Diabetes can be a big trouble for people with COVID-19

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In a new study, researchers found that diabetes may contribute to more severe symptoms, rapid progression, and poorer prognosis in patients infected with COVID-19.

The research was conducted by a team at the Huazhong University of Science and Technology.

The team performed a retrospective study of 174 COVID-19-positive patients who were admitted to Wuhan Hospital from Feb. 10, 2020, through Feb. 29, 2020, to determine whether diabetes has an influence on the progression and prognosis of COVID-19.

Within the group of 174 patients, 37 had diabetes, and of these patients, 54.1 percent were male. The median age was 61 years.

The researchers noted a bib elevation of inflammation biomarkers in blood serum samples from COVID-19 patients with diabetes, indicating that these patients were more likely to experience a rapid progression of COVID-19 disease than patients without diabetes.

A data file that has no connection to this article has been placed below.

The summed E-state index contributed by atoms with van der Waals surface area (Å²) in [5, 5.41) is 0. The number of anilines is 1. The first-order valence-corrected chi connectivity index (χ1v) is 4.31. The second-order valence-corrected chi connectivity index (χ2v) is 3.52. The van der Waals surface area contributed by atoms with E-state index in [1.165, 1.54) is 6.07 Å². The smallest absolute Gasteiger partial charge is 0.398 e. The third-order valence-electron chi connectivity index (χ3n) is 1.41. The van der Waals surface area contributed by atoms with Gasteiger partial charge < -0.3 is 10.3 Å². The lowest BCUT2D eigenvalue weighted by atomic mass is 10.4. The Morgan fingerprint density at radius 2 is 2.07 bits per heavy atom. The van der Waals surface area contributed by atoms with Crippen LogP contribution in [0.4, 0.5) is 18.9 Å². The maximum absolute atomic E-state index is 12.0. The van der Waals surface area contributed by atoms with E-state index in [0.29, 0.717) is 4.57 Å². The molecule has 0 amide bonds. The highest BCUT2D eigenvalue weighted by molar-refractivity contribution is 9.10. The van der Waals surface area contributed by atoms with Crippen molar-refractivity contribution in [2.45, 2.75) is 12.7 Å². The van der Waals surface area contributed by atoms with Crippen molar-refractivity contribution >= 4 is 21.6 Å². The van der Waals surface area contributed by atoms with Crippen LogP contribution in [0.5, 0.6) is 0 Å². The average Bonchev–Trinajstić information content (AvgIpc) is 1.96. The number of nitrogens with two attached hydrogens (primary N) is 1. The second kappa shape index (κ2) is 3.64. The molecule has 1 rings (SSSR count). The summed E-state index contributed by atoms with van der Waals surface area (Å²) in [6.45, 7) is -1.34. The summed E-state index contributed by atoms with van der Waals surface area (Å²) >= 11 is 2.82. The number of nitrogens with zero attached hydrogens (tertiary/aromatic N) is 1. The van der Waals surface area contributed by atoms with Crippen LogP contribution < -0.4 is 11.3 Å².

These biomarker elevations included an absolute count of neutrophils in patients with diabetes compared with those without diabetes.

Another significant finding was the detection of more prominent radiologic abnormalities in the chest computed tomography images of COVID-19 patients with diabetes, which showed an increased severity of pathological changes to the lungs.

The team says dysregulation of glucose metabolism will aggravate diabetes and then affect the severity of pneumonia, which works as an amplification loop.

Meanwhile, the diabetic complications signify the severity of diabetes, and these patients with diabetic complications showed a higher mortality rate, which further proves that diabetes is a risk factor for the prognosis of COVID-19, and the severity of diabetes is positively correlated with the poor prognosis.

The lead author of the study is Weina Guo from Tongji Medical College.

The study is published in Diabetes Metabolism Research and Reviews.

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